Iron is an effective dietary nutrient for health. Shortage of iron causes anemia – leading to fatigue, inability to function and cognitive trouble. Trust your health care professional to advise you in treating anemia and diseases, as too much iron is as dangerous as too little.
An iron rich diet produces hemoglobin and aids the blood in carrying oxygen. The two types of iron are heme and non-heme iron. Heme iron is found in foods like meat, poultry, and fish and is easily absorbed by the body. Plant based foods – those usually found in vegetarian diets – contain non-heme iron. Non-heme iron is not easily absorbed by the body and should be taken with vitamin C rich food at the same meal.
Soybeans and soy products like tofu and temph are the one of the foods richest in iron. All the essential amino acids are found in this nutrient rich bean; its protein is similar to meat. Soy oil is a rich source of essential fatty acids; these oils, linoleic and linolenic, are not produced by the body and are vital to health.
Lentils provide iron, protein, and soluble fiber. Fiber helps reduce cholesterol and balance blood sugar. Research demonstrates that including lentils in dietary plans helps reduce risks of diseases like obesity, heart disease, and some cancers.
Seeds are a savory food with iron-rich benefits. Smartest choices to maximize this rich source of non-heme iron are: pumpkin, sesame, or sunflower seeds. Sprinkle on salads, yogurt, casseroles, or eat out-of-hand for a healthy snack. Besides iron, adding seeds to your meals will provide fiber, protein, and linolenic acids, and reduce the risk of heart disease.
Rich in omega 3’s, protein, calcium, iron, and vitamins like D and B12, but low in calories and saturated fat, shrimp is a helpful nutrient dense food. Frequently people exclude this seafood from their diets because of the high cholesterol levels; however, eating shrimp reduces risk of stroke and heart disease and lowers cholesterol.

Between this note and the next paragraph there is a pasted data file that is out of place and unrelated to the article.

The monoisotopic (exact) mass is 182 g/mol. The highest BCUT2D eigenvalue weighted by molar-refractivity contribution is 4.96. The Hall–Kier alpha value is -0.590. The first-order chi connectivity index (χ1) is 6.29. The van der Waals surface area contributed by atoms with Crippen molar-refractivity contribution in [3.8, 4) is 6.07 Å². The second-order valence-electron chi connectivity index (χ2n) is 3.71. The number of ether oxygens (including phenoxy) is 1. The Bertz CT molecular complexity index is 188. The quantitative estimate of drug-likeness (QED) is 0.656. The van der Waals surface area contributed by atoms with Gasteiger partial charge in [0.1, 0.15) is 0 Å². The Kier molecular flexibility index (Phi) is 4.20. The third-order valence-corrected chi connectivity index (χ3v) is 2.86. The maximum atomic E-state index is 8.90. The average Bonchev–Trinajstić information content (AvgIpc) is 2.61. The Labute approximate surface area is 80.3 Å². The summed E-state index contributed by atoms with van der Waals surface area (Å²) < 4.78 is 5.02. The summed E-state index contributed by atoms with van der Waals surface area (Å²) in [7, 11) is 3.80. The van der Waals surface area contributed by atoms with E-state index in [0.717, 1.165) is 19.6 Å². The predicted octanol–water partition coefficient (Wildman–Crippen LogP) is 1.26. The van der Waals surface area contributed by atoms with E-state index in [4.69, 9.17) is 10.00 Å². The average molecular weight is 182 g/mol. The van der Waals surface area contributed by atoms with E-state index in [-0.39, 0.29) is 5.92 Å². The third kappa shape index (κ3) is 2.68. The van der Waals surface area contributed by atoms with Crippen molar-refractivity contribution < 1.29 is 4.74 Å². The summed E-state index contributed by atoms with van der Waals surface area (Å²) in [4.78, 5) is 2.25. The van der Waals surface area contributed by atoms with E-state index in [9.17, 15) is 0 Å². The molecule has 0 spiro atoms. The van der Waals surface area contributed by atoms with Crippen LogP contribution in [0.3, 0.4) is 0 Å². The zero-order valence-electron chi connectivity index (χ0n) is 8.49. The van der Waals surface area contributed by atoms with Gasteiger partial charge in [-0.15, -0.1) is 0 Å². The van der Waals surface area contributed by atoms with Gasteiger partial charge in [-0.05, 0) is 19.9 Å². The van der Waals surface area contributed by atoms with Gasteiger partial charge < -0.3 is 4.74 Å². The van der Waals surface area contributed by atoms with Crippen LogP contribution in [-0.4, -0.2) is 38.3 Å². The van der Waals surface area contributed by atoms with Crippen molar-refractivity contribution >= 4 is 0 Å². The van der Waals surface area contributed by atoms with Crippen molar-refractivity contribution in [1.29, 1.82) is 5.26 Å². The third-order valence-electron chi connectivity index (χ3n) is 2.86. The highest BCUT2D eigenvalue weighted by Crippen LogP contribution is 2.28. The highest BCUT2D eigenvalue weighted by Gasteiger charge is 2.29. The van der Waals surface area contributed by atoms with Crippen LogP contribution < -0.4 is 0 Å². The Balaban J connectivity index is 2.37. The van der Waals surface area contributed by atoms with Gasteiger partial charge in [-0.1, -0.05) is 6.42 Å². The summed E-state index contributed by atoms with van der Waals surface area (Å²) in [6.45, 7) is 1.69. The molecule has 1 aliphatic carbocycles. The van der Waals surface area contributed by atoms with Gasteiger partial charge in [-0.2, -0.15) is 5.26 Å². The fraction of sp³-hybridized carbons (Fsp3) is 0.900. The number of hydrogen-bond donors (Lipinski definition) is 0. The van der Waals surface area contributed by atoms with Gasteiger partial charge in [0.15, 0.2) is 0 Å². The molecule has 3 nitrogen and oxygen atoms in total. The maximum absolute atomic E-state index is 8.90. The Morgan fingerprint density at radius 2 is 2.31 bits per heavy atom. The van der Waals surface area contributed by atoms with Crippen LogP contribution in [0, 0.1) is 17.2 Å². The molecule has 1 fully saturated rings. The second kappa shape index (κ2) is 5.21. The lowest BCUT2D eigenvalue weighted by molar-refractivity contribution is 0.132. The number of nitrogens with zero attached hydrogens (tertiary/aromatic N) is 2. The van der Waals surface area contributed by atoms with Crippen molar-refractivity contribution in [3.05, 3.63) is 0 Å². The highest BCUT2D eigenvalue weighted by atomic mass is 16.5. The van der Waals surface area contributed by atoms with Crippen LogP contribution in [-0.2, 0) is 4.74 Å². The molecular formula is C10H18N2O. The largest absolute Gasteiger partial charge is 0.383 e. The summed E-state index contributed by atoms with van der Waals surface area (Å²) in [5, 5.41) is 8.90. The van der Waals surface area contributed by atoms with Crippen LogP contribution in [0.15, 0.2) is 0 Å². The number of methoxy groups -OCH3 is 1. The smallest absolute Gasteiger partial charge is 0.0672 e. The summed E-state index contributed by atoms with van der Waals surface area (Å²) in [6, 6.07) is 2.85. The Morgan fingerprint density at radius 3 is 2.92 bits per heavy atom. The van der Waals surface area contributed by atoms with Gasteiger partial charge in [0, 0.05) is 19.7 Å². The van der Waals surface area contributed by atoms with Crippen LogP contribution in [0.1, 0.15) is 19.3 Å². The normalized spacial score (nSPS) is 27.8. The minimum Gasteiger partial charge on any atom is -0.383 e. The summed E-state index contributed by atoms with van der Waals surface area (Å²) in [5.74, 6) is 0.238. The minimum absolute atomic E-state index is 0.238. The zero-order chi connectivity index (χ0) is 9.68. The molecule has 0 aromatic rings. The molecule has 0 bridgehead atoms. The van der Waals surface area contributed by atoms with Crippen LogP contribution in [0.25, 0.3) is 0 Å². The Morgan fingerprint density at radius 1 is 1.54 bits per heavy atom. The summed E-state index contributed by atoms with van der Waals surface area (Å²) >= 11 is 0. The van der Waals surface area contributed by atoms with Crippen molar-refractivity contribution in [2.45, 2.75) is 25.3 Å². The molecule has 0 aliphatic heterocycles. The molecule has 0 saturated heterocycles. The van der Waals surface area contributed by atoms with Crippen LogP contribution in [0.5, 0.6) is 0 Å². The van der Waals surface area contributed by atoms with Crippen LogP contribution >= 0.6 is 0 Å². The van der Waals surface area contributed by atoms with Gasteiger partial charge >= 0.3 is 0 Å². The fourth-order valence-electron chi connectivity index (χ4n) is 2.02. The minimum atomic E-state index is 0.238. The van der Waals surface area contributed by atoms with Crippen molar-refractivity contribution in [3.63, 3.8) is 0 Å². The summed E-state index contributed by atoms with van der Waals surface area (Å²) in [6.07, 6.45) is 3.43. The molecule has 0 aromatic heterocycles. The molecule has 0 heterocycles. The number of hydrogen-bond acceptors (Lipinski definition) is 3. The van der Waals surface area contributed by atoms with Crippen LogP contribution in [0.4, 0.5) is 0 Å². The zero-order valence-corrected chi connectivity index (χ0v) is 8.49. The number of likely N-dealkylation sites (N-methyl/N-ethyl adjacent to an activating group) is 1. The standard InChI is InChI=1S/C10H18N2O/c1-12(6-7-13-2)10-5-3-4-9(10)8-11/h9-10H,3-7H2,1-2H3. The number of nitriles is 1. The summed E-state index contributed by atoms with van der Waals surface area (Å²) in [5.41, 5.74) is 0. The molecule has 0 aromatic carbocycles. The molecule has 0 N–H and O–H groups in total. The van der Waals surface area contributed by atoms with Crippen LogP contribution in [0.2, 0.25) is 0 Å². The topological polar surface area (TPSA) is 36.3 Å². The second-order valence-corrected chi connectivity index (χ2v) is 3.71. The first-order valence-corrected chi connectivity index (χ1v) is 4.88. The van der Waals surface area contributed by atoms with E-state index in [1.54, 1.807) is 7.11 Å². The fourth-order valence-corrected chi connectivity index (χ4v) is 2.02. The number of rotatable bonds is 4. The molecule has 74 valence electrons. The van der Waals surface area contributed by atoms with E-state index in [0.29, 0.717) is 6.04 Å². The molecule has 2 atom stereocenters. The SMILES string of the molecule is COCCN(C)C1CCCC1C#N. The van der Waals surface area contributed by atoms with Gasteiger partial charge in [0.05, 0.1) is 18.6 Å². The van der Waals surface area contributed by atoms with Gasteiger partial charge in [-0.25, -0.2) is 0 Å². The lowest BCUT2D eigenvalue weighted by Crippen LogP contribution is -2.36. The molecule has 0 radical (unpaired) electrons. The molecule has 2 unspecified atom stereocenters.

Bored with beans? Take another look at this powerful food – beans are a good dietary means to treat obesity and stabilize blood sugar levels. Low in fat, calories, and sodium but high in soluble fiber and protein, beans are a go-to source for inexpensive nutrition and endless menu variety. Focus on garbanzo, navy, black, or kidney beans to build an iron rich diet.
How familiar are you with Swiss chard? Did you know that not only is it another nutrient rich source of iron but it also adds vitamin K, calcium, magnesium, and lutein to daily diet plans? Swiss chard should be eaten with fat to help the body absorb iron and other nutrients. As a bonus, Swiss chard is a member of the beet family and is related to spinach. Eat it raw or use as a recipe substitute for spinach.
Lean beef tenderloin is a good way to get heme iron into diets, as well as being low in saturated fat and high in vitamin B12 and zinc.
Lesser-known grains like barley and spelt are foods rich in iron and other advantageous nutrients, like beta-glucan fiber, supplying both soluble and insoluble fiber for health benefits like reducing risk of heart disease, avoiding constipation, lowering cholesterol, and regulating blood sugars. The best barley to add iron to a diet is hulless, whole grain, or scotch barley.
Spelt is a less common variety of wheat that is a nutritional powerhouse; a tasty way to incorporate iron and protein into diets. Spelt can be substituted in equal quantity for wheat or used like barley in soups or other recipes using barley.
Spinach is high in iron and contributes to healthier hair and skin. Include it in meal planning and lower risks of heart disease, some cancers, and eye disease.
Nuts are good sources of protein, iron, and other flavonoids. These nutrients protect against heart diseases and some cancers. Iron rich sources are cashews, peanuts, and almonds.
Foods rich in iron can be added to diets easily by focusing on these top ten sources of iron. These are healthy and delicious ways to increase the iron in meals.